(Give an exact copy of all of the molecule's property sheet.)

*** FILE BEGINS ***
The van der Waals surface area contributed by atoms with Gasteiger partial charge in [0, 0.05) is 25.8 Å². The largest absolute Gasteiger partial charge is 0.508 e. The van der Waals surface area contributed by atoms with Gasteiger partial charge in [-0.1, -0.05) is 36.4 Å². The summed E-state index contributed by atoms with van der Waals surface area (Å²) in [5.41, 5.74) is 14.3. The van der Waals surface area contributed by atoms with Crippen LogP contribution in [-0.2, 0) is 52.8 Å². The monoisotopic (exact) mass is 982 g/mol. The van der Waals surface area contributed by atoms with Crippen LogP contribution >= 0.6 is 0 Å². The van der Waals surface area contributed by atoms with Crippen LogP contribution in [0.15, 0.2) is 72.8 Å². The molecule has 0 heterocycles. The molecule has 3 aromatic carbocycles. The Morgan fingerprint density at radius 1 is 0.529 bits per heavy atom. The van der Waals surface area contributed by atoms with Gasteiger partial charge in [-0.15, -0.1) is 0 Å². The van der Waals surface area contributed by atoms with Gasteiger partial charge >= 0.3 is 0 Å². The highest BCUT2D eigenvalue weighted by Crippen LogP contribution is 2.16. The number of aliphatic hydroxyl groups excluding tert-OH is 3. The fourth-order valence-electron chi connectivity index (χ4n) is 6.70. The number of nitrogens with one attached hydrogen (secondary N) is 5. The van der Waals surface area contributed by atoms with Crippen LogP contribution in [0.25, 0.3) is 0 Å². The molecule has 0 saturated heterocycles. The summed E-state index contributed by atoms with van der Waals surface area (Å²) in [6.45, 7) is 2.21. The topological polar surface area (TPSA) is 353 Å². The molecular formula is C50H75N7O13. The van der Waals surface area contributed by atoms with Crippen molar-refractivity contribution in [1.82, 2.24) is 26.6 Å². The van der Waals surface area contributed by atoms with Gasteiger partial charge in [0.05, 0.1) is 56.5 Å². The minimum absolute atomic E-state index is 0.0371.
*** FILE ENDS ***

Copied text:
The van der Waals surface area contributed by atoms with Gasteiger partial charge in [0, 0.05) is 25.8 Å². The largest absolute Gasteiger partial charge is 0.508 e. The van der Waals surface area contributed by atoms with Gasteiger partial charge in [-0.1, -0.05) is 36.4 Å². The summed E-state index contributed by atoms with van der Waals surface area (Å²) in [5.41, 5.74) is 14.3. The van der Waals surface area contributed by atoms with Crippen LogP contribution in [-0.2, 0) is 52.8 Å². The monoisotopic (exact) mass is 982 g/mol. The van der Waals surface area contributed by atoms with Crippen LogP contribution >= 0.6 is 0 Å². The van der Waals surface area contributed by atoms with Crippen LogP contribution in [0.15, 0.2) is 72.8 Å². The molecule has 0 heterocycles. The molecule has 3 aromatic carbocycles. The Morgan fingerprint density at radius 1 is 0.529 bits per heavy atom. The van der Waals surface area contributed by atoms with Gasteiger partial charge in [-0.15, -0.1) is 0 Å². The van der Waals surface area contributed by atoms with Gasteiger partial charge >= 0.3 is 0 Å². The highest BCUT2D eigenvalue weighted by Crippen LogP contribution is 2.16. The number of aliphatic hydroxyl groups excluding tert-OH is 3. The fourth-order valence-electron chi connectivity index (χ4n) is 6.70. The number of nitrogens with one attached hydrogen (secondary N) is 5. The van der Waals surface area contributed by atoms with Crippen LogP contribution in [0.25, 0.3) is 0 Å². The molecule has 0 saturated heterocycles. The summed E-state index contributed by atoms with van der Waals surface area (Å²) in [6.45, 7) is 2.21. The topological polar surface area (TPSA) is 353 Å². The molecular formula is C50H75N7O13. The van der Waals surface area contributed by atoms with Crippen molar-refractivity contribution in [1.82, 2.24) is 26.6 Å². The van der Waals surface area contributed by atoms with Gasteiger partial charge in [0.05, 0.1) is 56.5 Å². The minimum absolute atomic E-state index is 0.0371.